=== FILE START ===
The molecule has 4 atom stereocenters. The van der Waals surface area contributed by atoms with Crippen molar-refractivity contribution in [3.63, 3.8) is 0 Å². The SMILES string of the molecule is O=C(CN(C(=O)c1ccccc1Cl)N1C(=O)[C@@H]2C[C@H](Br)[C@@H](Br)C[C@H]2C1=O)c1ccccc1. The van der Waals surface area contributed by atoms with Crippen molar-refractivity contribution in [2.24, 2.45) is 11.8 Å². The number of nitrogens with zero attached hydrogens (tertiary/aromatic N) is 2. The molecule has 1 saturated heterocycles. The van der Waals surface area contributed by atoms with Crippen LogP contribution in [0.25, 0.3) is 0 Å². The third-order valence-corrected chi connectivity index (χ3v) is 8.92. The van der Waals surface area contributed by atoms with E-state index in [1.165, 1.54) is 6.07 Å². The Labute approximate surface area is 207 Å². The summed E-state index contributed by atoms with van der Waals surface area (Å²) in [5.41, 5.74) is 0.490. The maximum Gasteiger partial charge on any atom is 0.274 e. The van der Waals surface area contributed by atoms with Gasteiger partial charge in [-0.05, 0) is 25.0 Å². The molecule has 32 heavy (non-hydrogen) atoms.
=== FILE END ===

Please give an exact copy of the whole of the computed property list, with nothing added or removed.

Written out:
The molecule has 4 atom stereocenters. The van der Waals surface area contributed by atoms with Crippen molar-refractivity contribution in [3.63, 3.8) is 0 Å². The SMILES string of the molecule is O=C(CN(C(=O)c1ccccc1Cl)N1C(=O)[C@@H]2C[C@H](Br)[C@@H](Br)C[C@H]2C1=O)c1ccccc1. The van der Waals surface area contributed by atoms with Crippen molar-refractivity contribution in [2.24, 2.45) is 11.8 Å². The number of nitrogens with zero attached hydrogens (tertiary/aromatic N) is 2. The molecule has 1 saturated heterocycles. The van der Waals surface area contributed by atoms with Crippen LogP contribution in [0.25, 0.3) is 0 Å². The third-order valence-corrected chi connectivity index (χ3v) is 8.92. The van der Waals surface area contributed by atoms with E-state index in [1.165, 1.54) is 6.07 Å². The Labute approximate surface area is 207 Å². The summed E-state index contributed by atoms with van der Waals surface area (Å²) in [5.41, 5.74) is 0.490. The maximum Gasteiger partial charge on any atom is 0.274 e. The van der Waals surface area contributed by atoms with Gasteiger partial charge in [-0.05, 0) is 25.0 Å². The molecule has 32 heavy (non-hydrogen) atoms.